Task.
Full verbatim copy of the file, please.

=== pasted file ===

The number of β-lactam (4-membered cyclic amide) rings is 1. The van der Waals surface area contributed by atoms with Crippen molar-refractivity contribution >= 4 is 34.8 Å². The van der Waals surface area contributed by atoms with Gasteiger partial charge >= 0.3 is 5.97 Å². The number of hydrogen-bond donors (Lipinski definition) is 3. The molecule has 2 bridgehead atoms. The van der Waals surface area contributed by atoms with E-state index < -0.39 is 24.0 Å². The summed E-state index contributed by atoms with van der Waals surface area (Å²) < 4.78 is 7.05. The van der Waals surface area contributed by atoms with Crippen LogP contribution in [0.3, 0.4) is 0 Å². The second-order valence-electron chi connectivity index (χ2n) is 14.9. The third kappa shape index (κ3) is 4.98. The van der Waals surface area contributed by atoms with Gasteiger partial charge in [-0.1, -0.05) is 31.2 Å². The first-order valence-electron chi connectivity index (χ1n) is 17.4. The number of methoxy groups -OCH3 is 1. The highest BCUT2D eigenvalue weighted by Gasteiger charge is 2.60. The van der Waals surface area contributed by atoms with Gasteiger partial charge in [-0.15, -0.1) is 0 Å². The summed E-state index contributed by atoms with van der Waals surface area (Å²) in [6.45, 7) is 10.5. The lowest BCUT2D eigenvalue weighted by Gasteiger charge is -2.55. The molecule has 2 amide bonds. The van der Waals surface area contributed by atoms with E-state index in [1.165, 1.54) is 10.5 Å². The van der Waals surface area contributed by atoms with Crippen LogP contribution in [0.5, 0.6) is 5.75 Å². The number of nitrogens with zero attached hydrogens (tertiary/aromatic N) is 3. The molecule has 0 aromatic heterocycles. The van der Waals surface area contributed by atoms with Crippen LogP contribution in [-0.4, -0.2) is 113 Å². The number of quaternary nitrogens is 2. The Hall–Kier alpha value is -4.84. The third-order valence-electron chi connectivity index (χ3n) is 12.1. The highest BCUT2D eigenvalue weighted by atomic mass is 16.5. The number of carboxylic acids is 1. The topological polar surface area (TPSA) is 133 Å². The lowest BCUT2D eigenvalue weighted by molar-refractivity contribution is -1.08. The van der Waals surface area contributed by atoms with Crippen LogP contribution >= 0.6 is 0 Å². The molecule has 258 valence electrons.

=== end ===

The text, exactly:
The number of β-lactam (4-membered cyclic amide) rings is 1. The van der Waals surface area contributed by atoms with Crippen molar-refractivity contribution >= 4 is 34.8 Å². The van der Waals surface area contributed by atoms with Gasteiger partial charge >= 0.3 is 5.97 Å². The number of hydrogen-bond donors (Lipinski definition) is 3. The molecule has 2 bridgehead atoms. The van der Waals surface area contributed by atoms with E-state index < -0.39 is 24.0 Å². The summed E-state index contributed by atoms with van der Waals surface area (Å²) < 4.78 is 7.05. The van der Waals surface area contributed by atoms with Crippen LogP contribution in [0.3, 0.4) is 0 Å². The second-order valence-electron chi connectivity index (χ2n) is 14.9. The third kappa shape index (κ3) is 4.98. The van der Waals surface area contributed by atoms with Gasteiger partial charge in [-0.1, -0.05) is 31.2 Å². The first-order valence-electron chi connectivity index (χ1n) is 17.4. The number of methoxy groups -OCH3 is 1. The highest BCUT2D eigenvalue weighted by Gasteiger charge is 2.60. The van der Waals surface area contributed by atoms with Gasteiger partial charge in [-0.15, -0.1) is 0 Å². The summed E-state index contributed by atoms with van der Waals surface area (Å²) in [6.45, 7) is 10.5. The lowest BCUT2D eigenvalue weighted by Gasteiger charge is -2.55. The molecule has 2 amide bonds. The van der Waals surface area contributed by atoms with E-state index in [1.165, 1.54) is 10.5 Å². The van der Waals surface area contributed by atoms with Crippen LogP contribution in [0.5, 0.6) is 5.75 Å². The number of nitrogens with zero attached hydrogens (tertiary/aromatic N) is 3. The molecule has 0 aromatic heterocycles. The van der Waals surface area contributed by atoms with Crippen LogP contribution in [-0.4, -0.2) is 113 Å². The number of quaternary nitrogens is 2. The Hall–Kier alpha value is -4.84. The third-order valence-electron chi connectivity index (χ3n) is 12.1. The highest BCUT2D eigenvalue weighted by atomic mass is 16.5. The number of carboxylic acids is 1. The topological polar surface area (TPSA) is 133 Å². The lowest BCUT2D eigenvalue weighted by molar-refractivity contribution is -1.08. The van der Waals surface area contributed by atoms with Crippen LogP contribution >= 0.6 is 0 Å². The molecule has 258 valence electrons.